When The Duchess of Sussex walked on to the stage at The Fashion Awards on Monday night, a frisson of excitement reverberated around the Royal Albert Hall.
Dressed in a black Givenchy one-shouldered gown, with a radiant smile on her face, she warmly embraced Givenchy artistic director Clare Waight Keller and handed her the British Designer of the Year award for Womenswear.
But as Meghan Markle stepped back to let Clare speak, she placed both hands on her stomach - and the furtive whispers begun.
Within minutes, Meghan’s bump-cradle - one hand firmly on top of her gently rounded belly, the other underneath; a pose she maintained for the photographs, too - went viral.
Twitter - to use tabloidese - was ‘ablaze’ with fury. 'What a narcissist. We get it. You’re pregnant. [...] Meghan Markle is a complete diva' snarked one Twitter user.
'If I see one more photo of Meghan Markle crading that bump I am going to vomit,' groaned another.
'Why can’t she just stand normal [sic],' said another furious keyboard warrior. 'She is just constantly showing off and this is really disgusting and repelling.'
Granted, Meghan’s ostentatious embrace of her baby could be seen as hammy; smug, even. To a woman who cannot have children, it may serve - like any pregnant woman would - as a painful reminder of her own vacant womb.
But repellent? Disgusting?
The subtext to this uproar is that, however enlightened we may think we are as a society, the dogma about how women should conduct their pregnancies, prevails.
The idea that Meghan is ‘repellent’ - in contrast to a demure, unassuming Duchess of Cambridge - subscribes to the point of view that a woman’s primary aim is to make herself attractive.
Even in pregnancy, Meghan must be appealing, not repellent (newsflash: I don’t think she’s looking for a dude right now.)
The parameters for pregnancy, particularly a pregnancy performed in the public eye, are narrow and unyielding. You must be radiant, yet humble. Proud, but discreet. You must not gloat or court attention. You must house your offspring in a way that others find digestible.
Being digestible is the most curious thing about pregnancy. When I was pregnant, men would jump out the way; as if my belly was a garish sort of jack-in-the-box where any minute, my vulgar little baby could slop out onto their shoes.
This ostentatious beach ball, with its curiously enormous tummy button, was constantly getting in the way: nudging people in the bottom, or poking itself into their dinner.
I felt, as most women do, utterly exposed in my enormity. My bump was mercilessly heavy and at times, felt almost unmoored.
'It’s not going to fall off,' scorched Twitter of Meghan’s rictus arms, to which I say - well it f*cking feels like it could.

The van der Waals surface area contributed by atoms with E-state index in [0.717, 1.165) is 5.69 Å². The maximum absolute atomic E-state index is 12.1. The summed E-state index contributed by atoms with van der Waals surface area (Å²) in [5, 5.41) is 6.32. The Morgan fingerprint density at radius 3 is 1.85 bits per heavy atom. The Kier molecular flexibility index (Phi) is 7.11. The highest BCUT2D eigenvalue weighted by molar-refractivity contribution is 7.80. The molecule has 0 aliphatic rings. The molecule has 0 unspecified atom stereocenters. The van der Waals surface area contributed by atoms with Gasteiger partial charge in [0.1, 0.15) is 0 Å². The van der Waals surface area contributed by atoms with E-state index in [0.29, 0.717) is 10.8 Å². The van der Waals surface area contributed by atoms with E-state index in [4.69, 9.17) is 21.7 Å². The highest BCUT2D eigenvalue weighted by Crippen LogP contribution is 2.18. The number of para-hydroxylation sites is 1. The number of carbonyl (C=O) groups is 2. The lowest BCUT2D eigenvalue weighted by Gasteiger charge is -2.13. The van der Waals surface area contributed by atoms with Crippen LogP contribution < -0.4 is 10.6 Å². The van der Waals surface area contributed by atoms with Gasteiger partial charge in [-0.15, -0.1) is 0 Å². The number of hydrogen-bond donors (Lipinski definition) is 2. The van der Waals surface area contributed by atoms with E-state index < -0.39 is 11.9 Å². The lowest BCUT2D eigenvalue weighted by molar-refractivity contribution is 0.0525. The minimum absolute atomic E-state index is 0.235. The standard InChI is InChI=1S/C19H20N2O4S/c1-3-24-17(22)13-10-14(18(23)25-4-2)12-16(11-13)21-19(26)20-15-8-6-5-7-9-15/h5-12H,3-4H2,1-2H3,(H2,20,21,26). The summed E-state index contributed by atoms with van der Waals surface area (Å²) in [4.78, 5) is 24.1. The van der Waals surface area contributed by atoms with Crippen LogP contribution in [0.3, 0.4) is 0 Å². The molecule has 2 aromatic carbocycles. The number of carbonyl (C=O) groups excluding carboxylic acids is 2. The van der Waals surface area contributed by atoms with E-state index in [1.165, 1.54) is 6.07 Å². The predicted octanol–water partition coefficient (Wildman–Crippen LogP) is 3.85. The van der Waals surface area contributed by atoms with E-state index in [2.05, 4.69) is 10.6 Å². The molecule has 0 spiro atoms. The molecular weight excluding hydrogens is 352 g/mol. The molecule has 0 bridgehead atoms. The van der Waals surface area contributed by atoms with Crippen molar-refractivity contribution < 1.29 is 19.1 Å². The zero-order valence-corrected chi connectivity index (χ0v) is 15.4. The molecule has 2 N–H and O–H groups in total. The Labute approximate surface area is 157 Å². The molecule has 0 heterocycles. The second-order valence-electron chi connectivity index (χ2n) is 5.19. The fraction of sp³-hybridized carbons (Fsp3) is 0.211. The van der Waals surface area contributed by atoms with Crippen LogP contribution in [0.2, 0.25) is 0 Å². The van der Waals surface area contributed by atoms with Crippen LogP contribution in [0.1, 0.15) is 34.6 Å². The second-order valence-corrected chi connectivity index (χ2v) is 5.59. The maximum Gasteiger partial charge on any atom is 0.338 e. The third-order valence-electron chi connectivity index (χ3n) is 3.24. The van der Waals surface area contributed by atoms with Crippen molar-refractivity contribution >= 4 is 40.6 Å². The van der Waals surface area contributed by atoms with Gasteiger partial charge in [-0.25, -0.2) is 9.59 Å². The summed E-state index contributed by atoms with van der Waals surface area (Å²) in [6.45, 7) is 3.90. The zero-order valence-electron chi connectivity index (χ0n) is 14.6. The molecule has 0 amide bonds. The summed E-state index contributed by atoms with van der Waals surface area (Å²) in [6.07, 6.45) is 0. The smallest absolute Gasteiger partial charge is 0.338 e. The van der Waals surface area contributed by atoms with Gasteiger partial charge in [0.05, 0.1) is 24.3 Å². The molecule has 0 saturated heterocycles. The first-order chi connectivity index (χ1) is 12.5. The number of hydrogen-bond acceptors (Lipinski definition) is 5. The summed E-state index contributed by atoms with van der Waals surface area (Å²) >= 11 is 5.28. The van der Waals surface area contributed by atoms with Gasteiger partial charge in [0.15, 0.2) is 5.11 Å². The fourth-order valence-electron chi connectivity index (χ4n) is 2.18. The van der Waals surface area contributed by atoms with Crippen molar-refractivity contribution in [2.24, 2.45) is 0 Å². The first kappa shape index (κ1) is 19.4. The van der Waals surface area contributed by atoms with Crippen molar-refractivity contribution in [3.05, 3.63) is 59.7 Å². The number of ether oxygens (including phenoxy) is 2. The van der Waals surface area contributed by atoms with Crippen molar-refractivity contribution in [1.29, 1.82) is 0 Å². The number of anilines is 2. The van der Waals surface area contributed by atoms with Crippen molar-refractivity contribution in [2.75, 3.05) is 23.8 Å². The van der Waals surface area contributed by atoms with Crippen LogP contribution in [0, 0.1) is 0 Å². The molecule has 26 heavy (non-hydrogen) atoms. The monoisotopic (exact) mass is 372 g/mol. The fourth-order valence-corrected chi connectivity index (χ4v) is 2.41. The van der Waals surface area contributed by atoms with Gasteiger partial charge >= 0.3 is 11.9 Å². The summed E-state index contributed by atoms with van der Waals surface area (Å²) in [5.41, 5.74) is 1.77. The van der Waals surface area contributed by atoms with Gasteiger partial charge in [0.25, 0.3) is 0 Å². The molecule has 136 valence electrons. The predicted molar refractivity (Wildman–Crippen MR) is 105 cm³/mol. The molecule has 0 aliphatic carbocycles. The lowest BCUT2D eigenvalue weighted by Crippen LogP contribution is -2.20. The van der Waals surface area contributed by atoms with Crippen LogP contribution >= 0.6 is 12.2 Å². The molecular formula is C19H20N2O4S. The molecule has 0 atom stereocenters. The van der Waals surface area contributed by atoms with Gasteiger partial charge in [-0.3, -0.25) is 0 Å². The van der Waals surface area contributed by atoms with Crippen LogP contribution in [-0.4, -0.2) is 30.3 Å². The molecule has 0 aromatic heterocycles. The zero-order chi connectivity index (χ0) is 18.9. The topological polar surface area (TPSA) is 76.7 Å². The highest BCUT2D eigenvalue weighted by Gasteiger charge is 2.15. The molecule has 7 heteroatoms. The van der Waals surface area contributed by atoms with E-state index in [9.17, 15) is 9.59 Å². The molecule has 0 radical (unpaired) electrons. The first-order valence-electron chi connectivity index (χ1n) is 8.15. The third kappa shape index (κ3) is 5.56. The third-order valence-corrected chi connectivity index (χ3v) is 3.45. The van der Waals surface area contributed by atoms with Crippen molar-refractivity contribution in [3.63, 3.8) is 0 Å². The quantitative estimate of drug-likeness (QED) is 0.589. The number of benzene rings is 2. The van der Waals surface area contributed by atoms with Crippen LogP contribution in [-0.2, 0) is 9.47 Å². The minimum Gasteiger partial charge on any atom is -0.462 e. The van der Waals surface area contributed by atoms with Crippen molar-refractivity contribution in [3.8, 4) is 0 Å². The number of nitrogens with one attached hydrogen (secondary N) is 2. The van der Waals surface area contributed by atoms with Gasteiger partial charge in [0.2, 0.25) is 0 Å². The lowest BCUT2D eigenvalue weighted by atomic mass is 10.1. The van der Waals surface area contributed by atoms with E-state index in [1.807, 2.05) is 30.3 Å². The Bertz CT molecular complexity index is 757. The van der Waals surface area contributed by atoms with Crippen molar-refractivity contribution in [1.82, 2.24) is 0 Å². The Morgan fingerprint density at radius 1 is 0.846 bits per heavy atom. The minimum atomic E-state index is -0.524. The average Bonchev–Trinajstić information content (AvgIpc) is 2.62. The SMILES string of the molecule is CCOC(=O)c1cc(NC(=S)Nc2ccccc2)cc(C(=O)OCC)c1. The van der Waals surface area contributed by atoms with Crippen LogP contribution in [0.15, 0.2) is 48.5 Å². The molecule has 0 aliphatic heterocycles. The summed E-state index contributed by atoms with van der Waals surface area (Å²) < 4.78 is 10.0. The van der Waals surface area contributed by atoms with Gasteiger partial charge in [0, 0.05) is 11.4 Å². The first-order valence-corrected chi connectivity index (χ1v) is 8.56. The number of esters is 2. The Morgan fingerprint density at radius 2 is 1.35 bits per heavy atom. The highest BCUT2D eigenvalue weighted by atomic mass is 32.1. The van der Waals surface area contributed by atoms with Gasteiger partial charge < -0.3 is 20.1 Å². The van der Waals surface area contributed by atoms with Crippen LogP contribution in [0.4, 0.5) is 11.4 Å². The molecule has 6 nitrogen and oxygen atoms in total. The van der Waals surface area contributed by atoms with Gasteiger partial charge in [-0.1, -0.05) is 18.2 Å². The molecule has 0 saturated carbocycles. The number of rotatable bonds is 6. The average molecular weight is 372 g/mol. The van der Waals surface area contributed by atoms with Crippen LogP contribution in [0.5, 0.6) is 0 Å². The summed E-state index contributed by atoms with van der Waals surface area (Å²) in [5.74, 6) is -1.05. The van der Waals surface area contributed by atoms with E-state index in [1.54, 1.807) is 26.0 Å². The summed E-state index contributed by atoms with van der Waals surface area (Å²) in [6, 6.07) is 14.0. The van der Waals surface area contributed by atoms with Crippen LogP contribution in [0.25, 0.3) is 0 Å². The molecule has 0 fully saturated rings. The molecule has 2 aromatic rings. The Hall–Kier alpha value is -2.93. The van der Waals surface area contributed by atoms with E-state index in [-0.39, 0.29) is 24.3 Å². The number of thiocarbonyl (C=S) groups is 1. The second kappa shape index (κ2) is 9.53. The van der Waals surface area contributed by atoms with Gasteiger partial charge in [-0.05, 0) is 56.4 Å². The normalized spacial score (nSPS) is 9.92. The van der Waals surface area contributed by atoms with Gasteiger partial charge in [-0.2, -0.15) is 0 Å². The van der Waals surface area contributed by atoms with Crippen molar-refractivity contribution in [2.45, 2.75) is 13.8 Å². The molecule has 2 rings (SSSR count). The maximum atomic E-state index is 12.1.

I FELT, AS MOST WOMEN DO, UTTERLY EXPOSED IN MY ENORMITY
Cradling my belly became a form of protection, as much for me as my child. The hand on top attempted to push away the heartburn; the one on the bottom, eased my round ligament and pelvic pain. It anchored me, psychologically, to my peculiar tenant, who paid zero rent and yet somehow occupied the entire tenement.
According to Katherine Graves, founder of KG Hypnobirthing, 'Meghan is practicing responsive natural parenting,' but for all we know, she did it reflexively.
In her book of culture criticism, Too Fat, Too Slutty, Too Loud, the Buzzfeed writer Anne Helen Petersen, writes of our 'profoundly contradictory' attitude to the pregnant body, which is 'at its most fecund, but also in its most grotesque figuration: the body swells, expands, and oozes, the boundary between inside and outside permeable.'
Motherhood is seen as ‘idealised’ and ‘pure’; 'the antidote to the abjectly pregnant mother.' Which is why pregnancy was so often kept out of sight.
Before Demi Moore’s watershed Vanity Fair cover of 1991, where she appeared 8-months-pregnant and naked, pregnancy was largely hidden; my mother, during her five pregnancies in the 70s and 80s, alternated between two giant gingham muumuus that covered her from neck to ankle.
Until the 1950s, writes Petersen, pregnancy was not even allowed on movie screens.
So the idea that pregnancy is crass is nothing new. They irony is that in many aspects, pregnant women are now treated reverentially - with those cringe-but-necessary ‘baby on board’ badges; NCT Whatsapp groups; myriad maternity clothing lines and pregnancy yoga/ acupuncture/ reflexology - and yet at the same time, particularly as their stomach/bottom/breasts grow larger, they are slightly reviled.
For every Twitter user and media outlet that found Meghan’s bump-cradle repulsive, there were ten-fold more who referred to her ‘adorable’ baby bump.
But such polarity, in my opinion, is misplaced: Meghan’s bump is neither adorable, nor revolting. It is merely a mound of flesh, which houses a growing foetus.
HOW CAN WE CLAIM TO BE FEMINISTS, IF A PREGNANT WOMAN CRADLING HER BUMP STILL BREAKS THE INTERNET?
We might not all choose to make declarative nods to our own cargo, but in choosing to do so, Meghan is not vulgar. She has not failed other women, in her burgeoning motherhood.
As Petersen writes, 'every body, every pregnancy is different… and remains that woman’s business alone.'
Meghan did not elect herself as the poster-girl for pregnancy. She should not function as the receptacle for all of our hopes, and fears, about pregnancy and its performativity.
Because how can we claim to be feminists - to support women, and mothers, and allow them to inhabit the body and the behaviours of their choosing - if a pregnant woman cradling her own bump, still breaks the internet?